But nobody actually cares.


Nobody really cares about what you say.


Even if all of your opinions are the exact opposite of what is currently politically correct, nobody really cares. Sure, some might try to cache in on whatever moral-signals they can get by condemning you, but it's not about the action. It's nothing personal.


And if all of your opinions run perfectly contrary to what everyone else thinks, it's possible that all you're trying to do is signal. How smart you are. How special you are.


But there are no points for right-think. It doesn't matter whether you are on the political left or right, whether you adhere to the True doctrine of your faith or are a committed heretic. At the end of the day, no one cares about your complicated justifications for why this or that is right or wrong. Nobody cares about your goals or your opinions.


What everyone cares about is value. They see and care about quality -- what you demonstrate, what you provide.


This is why the most effective proselytizers are not the hard-headed zealots, but the ones who live powerful, effective, noble lives. The ones who make you jealous of what they have, and make you want to emulate what they think and do.


Correct belief is important for achieving a powerful life, but it is only valuable towards this end. By itself, correct belief has no intrinsic value. To some, it even has negative value by lulling people into inaction.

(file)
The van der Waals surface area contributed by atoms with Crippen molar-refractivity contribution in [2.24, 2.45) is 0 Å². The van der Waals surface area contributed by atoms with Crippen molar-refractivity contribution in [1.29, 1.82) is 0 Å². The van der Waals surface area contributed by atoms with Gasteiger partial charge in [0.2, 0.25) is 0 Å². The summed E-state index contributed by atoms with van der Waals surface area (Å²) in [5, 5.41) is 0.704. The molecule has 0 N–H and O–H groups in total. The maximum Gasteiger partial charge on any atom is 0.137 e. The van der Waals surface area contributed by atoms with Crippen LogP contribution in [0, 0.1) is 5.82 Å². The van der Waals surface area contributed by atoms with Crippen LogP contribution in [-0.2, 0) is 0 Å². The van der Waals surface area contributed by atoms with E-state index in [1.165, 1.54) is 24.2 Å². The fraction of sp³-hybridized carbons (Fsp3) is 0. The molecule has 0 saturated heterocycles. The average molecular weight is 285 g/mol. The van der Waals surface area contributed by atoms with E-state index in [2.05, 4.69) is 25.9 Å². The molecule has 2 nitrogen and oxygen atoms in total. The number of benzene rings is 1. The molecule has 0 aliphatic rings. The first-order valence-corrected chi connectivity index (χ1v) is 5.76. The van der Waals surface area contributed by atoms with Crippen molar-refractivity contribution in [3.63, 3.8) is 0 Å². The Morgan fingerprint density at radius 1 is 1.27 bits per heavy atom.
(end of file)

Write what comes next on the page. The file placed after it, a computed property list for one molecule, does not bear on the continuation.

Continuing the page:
They think they've already done "their share" with their words.


Right thought is the scaffold upon which you stand to construct your life. It must be built securely and correctly or you will fall to your death. But no one cares about the scaffolding. It isn't about the scaffolding, and you won't get paid or congratulated for having constructed a solid scaffold.


If you have set resolutions for yourself -- at New Years or at any other time -- then keep it to yourself. Your goals and resolutions are important, which is why you should not trust their value to the novelty-seeking masses online. No serious aspiration can be achieved through non-stop novelty and excitement. It will get tedious. It will get boring. And if you outsource your heart and energy to the internet, or even your friends in real life, you will get crushed. Nothing will change. Nothing new or different will be accomplished.


Goals and opinions are like assholes: everyone's got one, and nobody cares.


But if you achieve your goal, or accomplish something from a particular belief, perhaps people might care.


...if, for some reason, you still care what anyone else thinks.


If you have a unique belief or goal, live it. Put it into action, without explanation or justification. If someone asks, go ahead and explain yourself. Usually they won't.


Because they just aren't that interested.


A goal worth pursuing is a goal worth pursuing without sharing. There are no points for right-think. No one cares what you've read, what you've figured out, or what you think you've figured out. They only care about your accomplishments... and that's all you should care about too.